What is the purpose of the Pre-Leg sessions?

A number of the legislators in the Youth & Government program would probably either answer this question incorrectly or not have any answer at all.  If you are like most, you probably think that it is just a smaller version of the Springfield weekend committee sessions. You may think that the ultimate goal is to argue that your bill should be passed, show people that your bill is better than others in your committee, and gain a high priority for your bill. If that’s what you think then you aren’t getting the most out of the Pre-Leg sessions.

The main purposes of Pre-Leg are really these:

  • Use criticism and suggestions from other legislators to improve your bill
  • Use criticism and suggestions from other legislators to improve how you debate your bill

Improving Your Bill

Most legislators walk into Pre-Leg committee sessions with what they think is a perfectly written bill. Unfortunately, there is no such thing as a “perfect” bill.  There is always something that can be improved. If you feel dejected because your bill got put down by other members of the committee, don’t. You should welcome all criticism, no matter how harsh. The other committee members are telling you the weaknesses in your bill that need to be addressed. If you address these problems before you get to Springfield, you have strengthened your bill. If not, those same criticisms will come back to bite you again at a much more crucial time.

So, what should you do at Pre-Leg? Instead of aggressively defending your bill and getting upset if your bill gets criticized, use the criticism to your advantage. Take really good notes on everything that is said about your bill. What arguments were brought up? What were the weaknesses that were most often picked on? In the week following Pre-Leg, go back over the notes that were taken at Pre-Leg and determine what points are valid weaknesses of your bill and rewrite portions of your bill to address those points. Don’t spend your time trying to figure out how to argue against points that are better off being changed in your bill. After all, if you don’t change it now, someone else will in Springfield.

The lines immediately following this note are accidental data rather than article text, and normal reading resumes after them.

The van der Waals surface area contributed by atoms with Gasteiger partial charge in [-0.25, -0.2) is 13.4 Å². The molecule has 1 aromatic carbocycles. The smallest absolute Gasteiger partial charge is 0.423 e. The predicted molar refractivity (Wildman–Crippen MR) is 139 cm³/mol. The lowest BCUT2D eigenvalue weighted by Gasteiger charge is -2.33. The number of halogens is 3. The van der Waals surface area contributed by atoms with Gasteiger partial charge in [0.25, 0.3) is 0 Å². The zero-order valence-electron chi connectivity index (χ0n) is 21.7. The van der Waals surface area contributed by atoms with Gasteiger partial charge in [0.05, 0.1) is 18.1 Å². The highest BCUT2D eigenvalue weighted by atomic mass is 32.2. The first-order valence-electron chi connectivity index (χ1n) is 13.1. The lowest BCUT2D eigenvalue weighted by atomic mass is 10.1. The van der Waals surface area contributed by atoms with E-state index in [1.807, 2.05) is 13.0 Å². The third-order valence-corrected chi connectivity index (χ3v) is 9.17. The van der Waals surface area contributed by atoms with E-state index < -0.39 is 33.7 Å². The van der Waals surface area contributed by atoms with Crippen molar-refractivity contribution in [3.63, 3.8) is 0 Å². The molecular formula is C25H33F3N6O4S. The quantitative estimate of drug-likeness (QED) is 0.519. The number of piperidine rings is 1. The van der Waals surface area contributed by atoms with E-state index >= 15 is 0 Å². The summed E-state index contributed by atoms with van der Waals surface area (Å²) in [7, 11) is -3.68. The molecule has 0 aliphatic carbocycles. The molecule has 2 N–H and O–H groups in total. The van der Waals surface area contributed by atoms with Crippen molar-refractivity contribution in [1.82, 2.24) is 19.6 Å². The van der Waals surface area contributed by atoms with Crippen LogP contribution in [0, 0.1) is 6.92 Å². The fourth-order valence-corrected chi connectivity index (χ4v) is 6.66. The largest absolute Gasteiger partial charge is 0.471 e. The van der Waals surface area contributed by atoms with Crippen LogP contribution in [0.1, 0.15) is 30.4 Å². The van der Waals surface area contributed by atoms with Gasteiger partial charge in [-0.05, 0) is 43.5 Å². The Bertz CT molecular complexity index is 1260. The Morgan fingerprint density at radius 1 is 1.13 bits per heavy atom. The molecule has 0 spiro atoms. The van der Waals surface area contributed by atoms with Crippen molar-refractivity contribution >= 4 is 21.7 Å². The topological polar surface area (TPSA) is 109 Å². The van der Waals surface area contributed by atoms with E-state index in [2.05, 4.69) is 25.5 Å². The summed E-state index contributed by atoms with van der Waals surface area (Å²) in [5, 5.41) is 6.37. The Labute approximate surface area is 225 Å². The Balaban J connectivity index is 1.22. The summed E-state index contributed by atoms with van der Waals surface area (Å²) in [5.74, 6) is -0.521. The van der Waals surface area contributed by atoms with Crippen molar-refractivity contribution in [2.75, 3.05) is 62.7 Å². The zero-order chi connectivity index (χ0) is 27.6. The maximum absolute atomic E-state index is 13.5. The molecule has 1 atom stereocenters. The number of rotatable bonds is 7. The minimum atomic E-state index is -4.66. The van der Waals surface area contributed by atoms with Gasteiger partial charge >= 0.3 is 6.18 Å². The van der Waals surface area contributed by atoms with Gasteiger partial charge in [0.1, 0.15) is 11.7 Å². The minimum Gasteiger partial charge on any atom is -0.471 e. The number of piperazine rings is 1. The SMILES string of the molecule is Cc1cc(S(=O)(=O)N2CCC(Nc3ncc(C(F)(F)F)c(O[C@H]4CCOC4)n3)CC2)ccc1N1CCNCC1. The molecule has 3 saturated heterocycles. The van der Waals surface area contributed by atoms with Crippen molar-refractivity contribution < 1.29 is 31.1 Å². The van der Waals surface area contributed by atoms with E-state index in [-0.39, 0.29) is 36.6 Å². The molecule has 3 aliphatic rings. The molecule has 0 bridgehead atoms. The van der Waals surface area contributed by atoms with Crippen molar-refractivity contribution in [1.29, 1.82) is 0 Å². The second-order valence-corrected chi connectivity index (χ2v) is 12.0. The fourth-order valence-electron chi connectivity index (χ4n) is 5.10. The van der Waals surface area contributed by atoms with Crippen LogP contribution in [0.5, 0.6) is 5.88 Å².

Improving Your Arguments

While you may already have a good idea on what points your bill may face opposition, you will probably always find more at Pre-Leg. While some of these opposing points can be better addressed by rewriting portions of your bill, many of them just show you what topics in your bill are going to require research to defend. If the same arguments come up at both Pre-Leg I & II, you can guarantee that they will come up again in Springfield. When they do, you should have hard facts and their sources to back up your points in your bill. Without these facts as backup information, you have nothing to use to defend your bill except your own opinions which carry no more weight than any one else’s.

What To Do

  • Take detailed notes on everything that is said about your bill – both negative and positive
  • Separate arguments that are valid from the ones that can be defended
  • Rewrite portions of your bill to address arguments that cannot be helped with research
  • Get facts from research to strengthen your arguments that can be defended